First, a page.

International Round-up

  • Spain: Ruling parties and federal government hammered in Catalan elections
  • US: Government turns the screws on WikiLeaks
  • Greece: Society paralysed by a week of major strikes and general strike
  • 10th CWI World Congress: Europe – Starkly changed economic, social and political landscape
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Britain - The fight goes on against fees and cuts

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How to fight the cuts

(This article was originally written in September 2010 as a contribution to the debate on what strategy is required to defeat the cuts. Subsequent events, we feel, have proven the correctness of the arguments contained in the article.)

Socialist Party Statement

The savage cuts to be announced by the Tory / Lib Dem coalition government in the Comprehensive Spending Review on 20th October have dominated the media and conversations in workplaces, communities and homes. For socialists and trade union activists, the question of how to fight the cuts is of upmost importance.

 

No democratic mandate for water charges

The anti-water charges We Won’t Pay Campaign has responded to speculation that water charges may be introduced next year by warning the Northern Ireland Executive that they “will be met with mass civil disobedience if water charges are imposed on people.”

Gary Mulcahy, spokesperson for the anti-water charges campaign added “There is no mandate to introduce water charges. It would be totally undemocratic to impose this tap tax on households. At the last Assembly elections the politicians were left in no doubt that people are strongly opposed to water charges.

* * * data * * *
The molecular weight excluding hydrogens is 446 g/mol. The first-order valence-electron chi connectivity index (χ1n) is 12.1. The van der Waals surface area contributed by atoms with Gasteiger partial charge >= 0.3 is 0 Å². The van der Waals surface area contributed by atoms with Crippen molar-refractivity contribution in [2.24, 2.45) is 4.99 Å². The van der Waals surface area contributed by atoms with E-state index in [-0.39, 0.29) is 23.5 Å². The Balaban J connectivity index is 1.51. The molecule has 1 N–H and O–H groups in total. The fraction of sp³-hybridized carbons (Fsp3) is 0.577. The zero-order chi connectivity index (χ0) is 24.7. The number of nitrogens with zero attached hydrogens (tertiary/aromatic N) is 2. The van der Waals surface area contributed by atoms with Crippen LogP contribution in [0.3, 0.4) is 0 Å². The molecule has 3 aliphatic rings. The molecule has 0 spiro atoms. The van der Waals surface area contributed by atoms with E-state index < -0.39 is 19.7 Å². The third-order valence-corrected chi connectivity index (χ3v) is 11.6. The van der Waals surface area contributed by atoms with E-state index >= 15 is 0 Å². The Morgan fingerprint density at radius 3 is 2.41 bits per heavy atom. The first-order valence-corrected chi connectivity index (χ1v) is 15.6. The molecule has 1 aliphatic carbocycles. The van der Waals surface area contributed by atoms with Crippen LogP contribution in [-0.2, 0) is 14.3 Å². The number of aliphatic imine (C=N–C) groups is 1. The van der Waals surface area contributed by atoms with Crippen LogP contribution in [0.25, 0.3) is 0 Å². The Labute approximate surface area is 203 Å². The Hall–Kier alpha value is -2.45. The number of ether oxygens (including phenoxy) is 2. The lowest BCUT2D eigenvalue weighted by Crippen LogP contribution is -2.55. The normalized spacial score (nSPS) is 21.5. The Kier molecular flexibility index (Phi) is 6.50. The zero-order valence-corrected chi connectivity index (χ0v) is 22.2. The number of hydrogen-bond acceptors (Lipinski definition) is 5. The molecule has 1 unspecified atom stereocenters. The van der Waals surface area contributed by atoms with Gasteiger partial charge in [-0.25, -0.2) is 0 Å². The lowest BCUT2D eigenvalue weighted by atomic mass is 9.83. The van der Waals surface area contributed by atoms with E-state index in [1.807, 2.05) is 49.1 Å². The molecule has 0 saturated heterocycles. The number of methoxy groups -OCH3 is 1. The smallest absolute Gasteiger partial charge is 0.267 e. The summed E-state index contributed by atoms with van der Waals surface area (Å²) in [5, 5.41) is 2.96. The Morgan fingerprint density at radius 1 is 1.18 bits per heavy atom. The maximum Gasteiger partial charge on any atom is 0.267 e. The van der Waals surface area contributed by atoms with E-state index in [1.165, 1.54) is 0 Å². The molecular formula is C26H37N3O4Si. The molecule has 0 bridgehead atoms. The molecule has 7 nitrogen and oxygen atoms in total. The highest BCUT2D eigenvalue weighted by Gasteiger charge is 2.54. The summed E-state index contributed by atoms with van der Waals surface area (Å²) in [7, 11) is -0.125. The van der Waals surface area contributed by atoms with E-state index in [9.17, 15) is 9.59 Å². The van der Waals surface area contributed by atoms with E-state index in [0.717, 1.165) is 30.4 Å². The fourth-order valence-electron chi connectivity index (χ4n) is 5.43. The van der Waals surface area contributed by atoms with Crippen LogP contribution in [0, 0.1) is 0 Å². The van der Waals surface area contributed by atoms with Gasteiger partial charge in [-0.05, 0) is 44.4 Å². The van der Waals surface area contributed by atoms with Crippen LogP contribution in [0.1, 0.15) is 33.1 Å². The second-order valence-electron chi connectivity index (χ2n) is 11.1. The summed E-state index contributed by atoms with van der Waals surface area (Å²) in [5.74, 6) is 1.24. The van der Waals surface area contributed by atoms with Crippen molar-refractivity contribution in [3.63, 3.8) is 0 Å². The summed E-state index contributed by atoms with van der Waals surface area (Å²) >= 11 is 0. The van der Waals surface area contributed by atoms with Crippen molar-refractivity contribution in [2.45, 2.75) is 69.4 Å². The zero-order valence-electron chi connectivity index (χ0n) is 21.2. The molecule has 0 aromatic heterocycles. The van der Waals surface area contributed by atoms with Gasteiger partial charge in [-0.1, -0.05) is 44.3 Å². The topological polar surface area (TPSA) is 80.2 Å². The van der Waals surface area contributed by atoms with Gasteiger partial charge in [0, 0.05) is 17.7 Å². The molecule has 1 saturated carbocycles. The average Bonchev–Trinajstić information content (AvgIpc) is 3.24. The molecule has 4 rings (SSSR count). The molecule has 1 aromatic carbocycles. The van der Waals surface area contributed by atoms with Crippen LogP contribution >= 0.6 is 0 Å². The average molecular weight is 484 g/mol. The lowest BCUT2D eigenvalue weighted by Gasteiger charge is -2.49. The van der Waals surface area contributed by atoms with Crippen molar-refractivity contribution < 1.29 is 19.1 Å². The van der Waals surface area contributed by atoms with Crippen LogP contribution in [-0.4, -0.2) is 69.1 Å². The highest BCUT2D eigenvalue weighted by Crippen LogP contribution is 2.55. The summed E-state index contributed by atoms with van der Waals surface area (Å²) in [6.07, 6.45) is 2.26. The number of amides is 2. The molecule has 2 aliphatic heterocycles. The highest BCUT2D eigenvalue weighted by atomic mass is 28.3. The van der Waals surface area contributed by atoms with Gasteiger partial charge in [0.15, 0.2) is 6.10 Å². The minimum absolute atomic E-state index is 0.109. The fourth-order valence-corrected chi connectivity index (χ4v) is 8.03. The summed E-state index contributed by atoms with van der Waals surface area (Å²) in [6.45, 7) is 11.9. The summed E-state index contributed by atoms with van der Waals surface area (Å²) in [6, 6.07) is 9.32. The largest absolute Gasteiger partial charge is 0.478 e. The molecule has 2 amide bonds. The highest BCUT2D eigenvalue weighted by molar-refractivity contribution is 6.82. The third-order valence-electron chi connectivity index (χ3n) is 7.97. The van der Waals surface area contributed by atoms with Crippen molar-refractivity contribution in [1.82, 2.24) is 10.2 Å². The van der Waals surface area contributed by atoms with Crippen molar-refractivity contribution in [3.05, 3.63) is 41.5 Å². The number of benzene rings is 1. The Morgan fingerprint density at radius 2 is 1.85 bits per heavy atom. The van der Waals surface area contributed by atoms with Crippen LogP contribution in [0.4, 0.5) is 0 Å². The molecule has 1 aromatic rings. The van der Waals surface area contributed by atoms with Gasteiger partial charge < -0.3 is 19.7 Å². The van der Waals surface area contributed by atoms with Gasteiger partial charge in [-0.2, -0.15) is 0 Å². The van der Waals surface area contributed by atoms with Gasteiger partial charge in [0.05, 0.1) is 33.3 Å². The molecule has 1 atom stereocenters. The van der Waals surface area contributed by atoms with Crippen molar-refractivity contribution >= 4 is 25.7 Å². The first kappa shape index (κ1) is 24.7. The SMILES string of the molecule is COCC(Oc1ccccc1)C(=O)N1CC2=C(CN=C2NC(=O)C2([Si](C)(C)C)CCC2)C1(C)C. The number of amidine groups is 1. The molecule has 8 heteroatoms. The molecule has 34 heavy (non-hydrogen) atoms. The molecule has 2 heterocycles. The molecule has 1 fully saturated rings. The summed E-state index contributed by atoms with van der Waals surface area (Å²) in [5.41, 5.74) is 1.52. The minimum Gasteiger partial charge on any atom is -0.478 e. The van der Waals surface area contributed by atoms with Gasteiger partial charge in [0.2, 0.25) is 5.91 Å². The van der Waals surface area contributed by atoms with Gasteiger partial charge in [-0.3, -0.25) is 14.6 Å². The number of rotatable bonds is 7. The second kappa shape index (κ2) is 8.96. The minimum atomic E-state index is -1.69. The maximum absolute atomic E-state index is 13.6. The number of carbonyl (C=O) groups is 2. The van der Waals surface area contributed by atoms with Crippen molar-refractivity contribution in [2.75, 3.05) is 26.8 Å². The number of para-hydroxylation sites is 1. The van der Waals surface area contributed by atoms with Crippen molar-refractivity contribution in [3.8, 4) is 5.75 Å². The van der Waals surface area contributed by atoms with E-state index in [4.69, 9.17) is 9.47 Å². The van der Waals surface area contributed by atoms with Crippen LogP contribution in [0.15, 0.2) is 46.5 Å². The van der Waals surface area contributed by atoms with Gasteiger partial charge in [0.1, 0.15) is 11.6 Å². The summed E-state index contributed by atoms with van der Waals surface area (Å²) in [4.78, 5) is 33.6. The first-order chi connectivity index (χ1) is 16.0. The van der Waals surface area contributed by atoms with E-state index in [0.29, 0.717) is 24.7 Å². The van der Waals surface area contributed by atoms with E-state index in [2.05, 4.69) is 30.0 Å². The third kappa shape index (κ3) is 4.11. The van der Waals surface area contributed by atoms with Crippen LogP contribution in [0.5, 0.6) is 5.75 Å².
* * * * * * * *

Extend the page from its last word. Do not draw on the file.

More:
Britain after the election: “Deeper & tougher” cuts than under Thatcher

As we go to press, the outcome of the general election is very difficult to predict. The Tories are ahead in the polls but their lead is slipping and a clear Tory majority looks increasingly uncertain. The Tories need to climb an electoral mountain to win enough seats to form a majority government. At the present time, opinion polls suggest they may do it but the memory of the Thatcher years has not faded for millions of voters, especially working class voters. Now that the Tories have taken off the mask and appear as they truly are, the outcome of the election is much more uncertain. A certain swing back to Labour, especially amongst working class voters, is clearly discernible.

China: Young workers lead the fightback

The host of strikes across many regions of China in recent weeks and months have served to once again highlight the brutal working conditions in the country. The “Sweatshop of the World” has seen a litany of strikes take place within the last months in many multinational corporation factories, many of which have been instigated by young migrant workers.